Cython and C pointers
This post is not a cython tutorial but its about a problem I have encountered during the development of a wrapper to Wakaama LWM2M library; if you want to learn more about Cython please refer to its documentation.
During the development of said wrapper I have had a nasty strange bug affecting my code, at some point some object referenced by a pointer kept at the C library side seemed to change its value! For example think about this situation:
- you pass an object to a certain c function
- the object's pointer is stored internally by the c library
- you retrieve the object from the c library but its content its not the same...it's not even an instance of the same class!
To reproduce this behaviour please have a look at overwrite.py in my test project.
At first I've been thinking about memory corruption caused by the C library code; this wrong assumption costed me at least two days of messing with gdb (that saved my life in another memory related bug) that have not given any useful insight.
I don't remember how I've spotted this problem but probably I should have tryed everything until something pointed me to the right direction.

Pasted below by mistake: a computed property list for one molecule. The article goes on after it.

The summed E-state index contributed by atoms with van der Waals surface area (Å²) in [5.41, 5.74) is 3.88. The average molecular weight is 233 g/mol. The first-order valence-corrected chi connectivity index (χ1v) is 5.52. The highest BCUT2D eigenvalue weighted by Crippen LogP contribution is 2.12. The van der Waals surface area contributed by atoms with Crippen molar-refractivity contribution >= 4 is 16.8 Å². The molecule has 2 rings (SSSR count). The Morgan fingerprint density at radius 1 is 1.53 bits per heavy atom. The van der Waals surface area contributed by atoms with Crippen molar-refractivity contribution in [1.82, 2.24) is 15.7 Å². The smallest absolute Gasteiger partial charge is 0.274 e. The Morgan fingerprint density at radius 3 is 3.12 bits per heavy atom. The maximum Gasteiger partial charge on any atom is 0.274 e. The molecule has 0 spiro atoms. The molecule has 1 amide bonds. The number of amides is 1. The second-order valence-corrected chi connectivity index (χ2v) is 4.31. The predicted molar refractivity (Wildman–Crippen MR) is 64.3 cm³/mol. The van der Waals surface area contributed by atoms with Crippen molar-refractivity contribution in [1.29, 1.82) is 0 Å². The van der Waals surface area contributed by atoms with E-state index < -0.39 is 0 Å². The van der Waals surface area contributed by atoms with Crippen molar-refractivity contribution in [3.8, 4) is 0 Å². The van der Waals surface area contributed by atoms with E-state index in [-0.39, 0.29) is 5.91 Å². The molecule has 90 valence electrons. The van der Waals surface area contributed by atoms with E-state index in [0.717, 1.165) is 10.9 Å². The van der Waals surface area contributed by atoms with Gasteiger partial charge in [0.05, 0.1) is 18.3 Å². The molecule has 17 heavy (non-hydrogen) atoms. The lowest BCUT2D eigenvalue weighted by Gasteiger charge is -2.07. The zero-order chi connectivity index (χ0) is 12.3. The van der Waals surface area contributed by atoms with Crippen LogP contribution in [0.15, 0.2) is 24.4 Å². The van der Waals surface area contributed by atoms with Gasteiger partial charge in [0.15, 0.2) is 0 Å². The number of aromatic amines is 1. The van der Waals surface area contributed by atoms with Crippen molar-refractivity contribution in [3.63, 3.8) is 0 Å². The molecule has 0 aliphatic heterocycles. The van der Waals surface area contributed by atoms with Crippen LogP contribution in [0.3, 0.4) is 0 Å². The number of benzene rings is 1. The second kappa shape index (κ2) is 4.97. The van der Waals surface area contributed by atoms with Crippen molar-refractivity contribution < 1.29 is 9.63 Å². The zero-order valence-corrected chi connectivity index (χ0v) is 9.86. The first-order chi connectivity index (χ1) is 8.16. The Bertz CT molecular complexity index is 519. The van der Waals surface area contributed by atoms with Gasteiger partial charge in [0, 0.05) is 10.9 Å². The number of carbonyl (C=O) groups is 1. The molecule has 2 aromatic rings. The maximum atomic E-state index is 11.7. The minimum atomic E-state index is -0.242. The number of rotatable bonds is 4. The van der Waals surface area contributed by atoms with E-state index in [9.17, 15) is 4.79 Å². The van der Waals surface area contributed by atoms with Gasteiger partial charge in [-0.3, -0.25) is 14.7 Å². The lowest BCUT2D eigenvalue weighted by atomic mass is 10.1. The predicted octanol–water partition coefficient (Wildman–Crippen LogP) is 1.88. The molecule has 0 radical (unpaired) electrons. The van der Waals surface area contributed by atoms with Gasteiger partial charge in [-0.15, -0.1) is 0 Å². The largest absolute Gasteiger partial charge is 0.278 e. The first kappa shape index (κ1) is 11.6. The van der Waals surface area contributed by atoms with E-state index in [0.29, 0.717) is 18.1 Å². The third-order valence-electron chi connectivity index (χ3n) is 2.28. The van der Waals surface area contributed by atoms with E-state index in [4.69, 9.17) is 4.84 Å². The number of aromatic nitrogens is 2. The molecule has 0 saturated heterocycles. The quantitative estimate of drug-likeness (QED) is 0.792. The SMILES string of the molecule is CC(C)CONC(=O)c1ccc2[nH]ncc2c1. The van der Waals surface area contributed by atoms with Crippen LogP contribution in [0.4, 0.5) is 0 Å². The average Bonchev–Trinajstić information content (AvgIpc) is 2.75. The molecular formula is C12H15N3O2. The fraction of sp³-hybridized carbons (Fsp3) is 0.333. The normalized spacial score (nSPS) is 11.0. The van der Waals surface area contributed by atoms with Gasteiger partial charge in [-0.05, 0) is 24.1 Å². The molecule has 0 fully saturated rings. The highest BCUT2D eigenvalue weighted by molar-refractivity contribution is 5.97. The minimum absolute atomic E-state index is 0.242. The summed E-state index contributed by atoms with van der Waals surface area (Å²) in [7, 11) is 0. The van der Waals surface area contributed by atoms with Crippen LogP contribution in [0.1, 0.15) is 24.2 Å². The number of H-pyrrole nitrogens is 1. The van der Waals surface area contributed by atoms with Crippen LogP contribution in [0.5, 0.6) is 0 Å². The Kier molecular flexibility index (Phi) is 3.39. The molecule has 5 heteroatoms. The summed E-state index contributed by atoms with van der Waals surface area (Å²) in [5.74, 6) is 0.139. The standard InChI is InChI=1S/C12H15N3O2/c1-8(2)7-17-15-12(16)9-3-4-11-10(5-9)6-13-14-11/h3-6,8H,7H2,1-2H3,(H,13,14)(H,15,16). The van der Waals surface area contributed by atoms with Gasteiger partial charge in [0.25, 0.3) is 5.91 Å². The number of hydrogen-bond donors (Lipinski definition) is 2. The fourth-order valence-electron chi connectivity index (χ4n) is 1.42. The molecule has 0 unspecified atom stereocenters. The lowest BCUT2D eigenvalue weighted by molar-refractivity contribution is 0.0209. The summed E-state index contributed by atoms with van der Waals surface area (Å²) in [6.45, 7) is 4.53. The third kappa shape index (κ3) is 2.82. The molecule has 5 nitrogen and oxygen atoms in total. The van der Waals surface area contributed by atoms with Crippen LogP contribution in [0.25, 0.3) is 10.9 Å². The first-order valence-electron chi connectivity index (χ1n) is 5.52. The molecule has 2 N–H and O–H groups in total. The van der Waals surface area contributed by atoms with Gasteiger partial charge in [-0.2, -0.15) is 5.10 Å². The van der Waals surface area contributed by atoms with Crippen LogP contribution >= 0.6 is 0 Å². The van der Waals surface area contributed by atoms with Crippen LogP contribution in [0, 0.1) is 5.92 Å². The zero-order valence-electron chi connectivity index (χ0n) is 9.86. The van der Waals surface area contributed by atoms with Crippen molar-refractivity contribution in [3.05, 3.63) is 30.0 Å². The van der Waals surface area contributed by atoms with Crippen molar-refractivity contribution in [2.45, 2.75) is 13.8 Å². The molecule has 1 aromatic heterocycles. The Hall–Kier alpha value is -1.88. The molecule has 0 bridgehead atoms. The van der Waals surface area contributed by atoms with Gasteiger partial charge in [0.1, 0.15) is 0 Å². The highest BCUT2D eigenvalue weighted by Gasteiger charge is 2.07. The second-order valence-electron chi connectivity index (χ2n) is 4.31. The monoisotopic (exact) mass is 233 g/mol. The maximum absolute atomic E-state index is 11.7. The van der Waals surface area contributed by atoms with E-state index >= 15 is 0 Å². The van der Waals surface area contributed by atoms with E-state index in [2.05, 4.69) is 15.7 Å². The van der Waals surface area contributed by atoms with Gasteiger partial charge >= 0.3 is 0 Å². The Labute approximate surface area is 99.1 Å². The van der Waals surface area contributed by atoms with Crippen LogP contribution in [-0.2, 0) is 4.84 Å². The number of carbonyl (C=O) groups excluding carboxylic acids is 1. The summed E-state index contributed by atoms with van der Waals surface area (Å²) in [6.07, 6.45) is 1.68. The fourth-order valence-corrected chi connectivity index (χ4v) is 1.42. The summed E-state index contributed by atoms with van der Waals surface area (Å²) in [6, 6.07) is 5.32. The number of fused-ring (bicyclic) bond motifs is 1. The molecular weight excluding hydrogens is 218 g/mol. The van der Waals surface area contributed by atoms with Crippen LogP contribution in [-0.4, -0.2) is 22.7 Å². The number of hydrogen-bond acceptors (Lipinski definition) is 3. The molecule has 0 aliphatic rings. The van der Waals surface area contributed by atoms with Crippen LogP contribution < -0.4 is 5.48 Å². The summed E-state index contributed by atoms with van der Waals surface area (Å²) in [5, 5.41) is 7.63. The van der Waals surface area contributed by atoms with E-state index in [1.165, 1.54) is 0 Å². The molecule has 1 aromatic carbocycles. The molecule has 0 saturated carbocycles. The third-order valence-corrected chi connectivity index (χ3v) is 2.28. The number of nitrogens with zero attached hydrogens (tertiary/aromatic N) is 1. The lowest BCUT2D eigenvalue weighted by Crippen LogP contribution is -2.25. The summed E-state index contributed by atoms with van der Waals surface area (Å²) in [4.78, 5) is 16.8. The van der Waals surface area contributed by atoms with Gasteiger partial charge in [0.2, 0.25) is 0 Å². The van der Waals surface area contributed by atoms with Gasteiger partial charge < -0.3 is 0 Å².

What seems to happen here is something like this:
- create an object and assign it to a variable A
- store its pointer in the C library
- get back the pointer of the object; it will be the same object as referenced by A
- assign a new object to A
- create an object assign it to a variable B
- get back the pointer of the object; it will NOT be the same object as referenced by A but it will be the one referenced by B
When the variable A is referencing the new object the old one is not referenced by anyone in the python world and its memory will became available to store the new object assigned to B and the pointer in the C world is now pointing to what is referenced by B.
It may seems obvious but when it happened to me it was inside a callback originating in the C code and being handled by a function defined in the cython context.
When working with two different languages together nothing is naive especially when you are wrapping some code that you don't really know and that can bite your ass as soon as you think "what can go wrong?"